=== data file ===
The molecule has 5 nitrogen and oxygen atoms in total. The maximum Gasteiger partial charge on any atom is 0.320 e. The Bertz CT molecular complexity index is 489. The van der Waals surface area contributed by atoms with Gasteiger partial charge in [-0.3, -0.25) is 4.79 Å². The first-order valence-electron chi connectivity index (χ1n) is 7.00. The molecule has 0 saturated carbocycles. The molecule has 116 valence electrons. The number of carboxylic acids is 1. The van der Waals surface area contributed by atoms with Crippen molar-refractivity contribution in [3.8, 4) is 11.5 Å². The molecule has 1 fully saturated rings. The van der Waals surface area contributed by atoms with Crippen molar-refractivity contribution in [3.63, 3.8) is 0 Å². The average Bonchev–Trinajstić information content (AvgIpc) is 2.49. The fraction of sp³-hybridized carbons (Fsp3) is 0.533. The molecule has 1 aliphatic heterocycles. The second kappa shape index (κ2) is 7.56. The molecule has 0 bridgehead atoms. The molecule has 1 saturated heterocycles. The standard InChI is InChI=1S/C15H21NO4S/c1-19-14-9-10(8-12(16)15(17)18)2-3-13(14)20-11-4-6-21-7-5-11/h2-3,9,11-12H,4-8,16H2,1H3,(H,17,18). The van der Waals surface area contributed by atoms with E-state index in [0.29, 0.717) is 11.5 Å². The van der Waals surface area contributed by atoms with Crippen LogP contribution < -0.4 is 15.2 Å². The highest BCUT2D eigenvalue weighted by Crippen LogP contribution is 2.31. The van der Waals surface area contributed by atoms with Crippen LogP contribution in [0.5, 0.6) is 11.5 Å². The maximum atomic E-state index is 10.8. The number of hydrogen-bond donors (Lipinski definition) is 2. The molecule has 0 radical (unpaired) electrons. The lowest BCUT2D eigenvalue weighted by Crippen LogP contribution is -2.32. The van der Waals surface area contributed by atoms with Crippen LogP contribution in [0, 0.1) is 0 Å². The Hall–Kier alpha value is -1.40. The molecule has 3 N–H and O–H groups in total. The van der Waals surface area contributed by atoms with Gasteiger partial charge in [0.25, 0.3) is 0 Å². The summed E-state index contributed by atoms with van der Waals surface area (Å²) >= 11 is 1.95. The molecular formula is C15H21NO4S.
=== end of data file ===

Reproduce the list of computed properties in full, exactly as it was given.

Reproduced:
The molecule has 5 nitrogen and oxygen atoms in total. The maximum Gasteiger partial charge on any atom is 0.320 e. The Bertz CT molecular complexity index is 489. The van der Waals surface area contributed by atoms with Gasteiger partial charge in [-0.3, -0.25) is 4.79 Å². The first-order valence-electron chi connectivity index (χ1n) is 7.00. The molecule has 0 saturated carbocycles. The molecule has 116 valence electrons. The number of carboxylic acids is 1. The van der Waals surface area contributed by atoms with Crippen molar-refractivity contribution in [3.8, 4) is 11.5 Å². The molecule has 1 fully saturated rings. The van der Waals surface area contributed by atoms with Crippen molar-refractivity contribution in [3.63, 3.8) is 0 Å². The average Bonchev–Trinajstić information content (AvgIpc) is 2.49. The fraction of sp³-hybridized carbons (Fsp3) is 0.533. The molecule has 1 aliphatic heterocycles. The second kappa shape index (κ2) is 7.56. The molecule has 0 bridgehead atoms. The molecule has 1 saturated heterocycles. The standard InChI is InChI=1S/C15H21NO4S/c1-19-14-9-10(8-12(16)15(17)18)2-3-13(14)20-11-4-6-21-7-5-11/h2-3,9,11-12H,4-8,16H2,1H3,(H,17,18). The van der Waals surface area contributed by atoms with E-state index in [0.29, 0.717) is 11.5 Å². The van der Waals surface area contributed by atoms with Crippen LogP contribution < -0.4 is 15.2 Å². The highest BCUT2D eigenvalue weighted by Crippen LogP contribution is 2.31. The van der Waals surface area contributed by atoms with Crippen LogP contribution in [0.5, 0.6) is 11.5 Å². The maximum atomic E-state index is 10.8. The number of hydrogen-bond donors (Lipinski definition) is 2. The molecule has 0 radical (unpaired) electrons. The lowest BCUT2D eigenvalue weighted by Crippen LogP contribution is -2.32. The van der Waals surface area contributed by atoms with Crippen LogP contribution in [0, 0.1) is 0 Å². The Hall–Kier alpha value is -1.40. The molecule has 3 N–H and O–H groups in total. The van der Waals surface area contributed by atoms with Gasteiger partial charge in [0.25, 0.3) is 0 Å². The summed E-state index contributed by atoms with van der Waals surface area (Å²) >= 11 is 1.95. The molecular formula is C15H21NO4S.